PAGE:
City Cast

How Philly Introduced the Modern-Day Circus Show

Brittany Valentine
Brittany Valentine
Posted on July 18
photo of blue historical marker that reads "America's first circus building was opened here at 12th and Market.

The Ricketts Circus historical marker is on 1200 Market St. (Brittany Valentine/City Cast Philly)

On April 3, 1793, British performer John Bill Ricketts gave America’s first full circus performance at 12th and Market Streets.

Ricketts began performing at age 17, and acquired some jaw-dropping skills like juggling while standing backwards on top of a horse, and even riding two horses at once.

He officially launched Ricketts’ Circus as a one-man show, but later added singers, dancers, acrobats, and clowns.

President George Washington attended a circus performance during its first season. He called Ricketts one of the most “graceful and expert” performers in the world. Throughout the 1790s, his company toured other U.S. cities, including Albany and Baltimore.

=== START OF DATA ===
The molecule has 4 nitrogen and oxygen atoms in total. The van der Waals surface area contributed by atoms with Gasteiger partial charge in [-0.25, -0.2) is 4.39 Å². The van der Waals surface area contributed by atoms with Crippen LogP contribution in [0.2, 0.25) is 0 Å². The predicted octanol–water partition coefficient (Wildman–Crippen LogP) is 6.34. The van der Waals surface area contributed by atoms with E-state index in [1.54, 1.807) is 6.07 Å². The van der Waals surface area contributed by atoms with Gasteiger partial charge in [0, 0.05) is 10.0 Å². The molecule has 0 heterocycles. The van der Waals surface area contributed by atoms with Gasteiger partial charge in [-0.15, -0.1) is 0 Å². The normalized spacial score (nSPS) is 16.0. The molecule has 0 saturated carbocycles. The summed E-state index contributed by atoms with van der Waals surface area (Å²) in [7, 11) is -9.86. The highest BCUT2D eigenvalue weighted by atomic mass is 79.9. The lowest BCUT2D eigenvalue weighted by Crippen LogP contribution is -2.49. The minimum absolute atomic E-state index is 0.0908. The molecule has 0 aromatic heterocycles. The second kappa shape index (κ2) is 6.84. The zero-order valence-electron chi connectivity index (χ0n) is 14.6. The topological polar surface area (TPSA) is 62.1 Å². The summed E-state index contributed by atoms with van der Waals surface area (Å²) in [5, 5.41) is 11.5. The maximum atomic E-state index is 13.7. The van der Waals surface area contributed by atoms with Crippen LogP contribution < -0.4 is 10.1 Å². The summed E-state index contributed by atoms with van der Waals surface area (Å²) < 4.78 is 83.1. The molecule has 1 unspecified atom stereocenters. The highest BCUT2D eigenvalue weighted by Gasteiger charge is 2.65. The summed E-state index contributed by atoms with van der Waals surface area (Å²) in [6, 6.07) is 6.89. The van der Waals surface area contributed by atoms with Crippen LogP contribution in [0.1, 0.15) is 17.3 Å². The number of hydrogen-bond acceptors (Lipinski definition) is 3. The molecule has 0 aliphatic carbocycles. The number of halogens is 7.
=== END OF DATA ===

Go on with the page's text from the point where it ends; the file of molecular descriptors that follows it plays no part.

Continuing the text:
At the time, much of the public viewed circus performers as untrustworthy. To combat this perception, Ricketts donated money to low-income families to heat their homes in the winter. He also housed yellow fever patients in the circus building in 1793.

After his amphitheater accidentally burned down in 1799, Ricketts set sail for the West Indies, but was kidnapped by a French warship commander and taken to the island of Guadalupe. He performed there for long enough to buy a small ship, but it sank on his way back to England, killing him and his performing horses.

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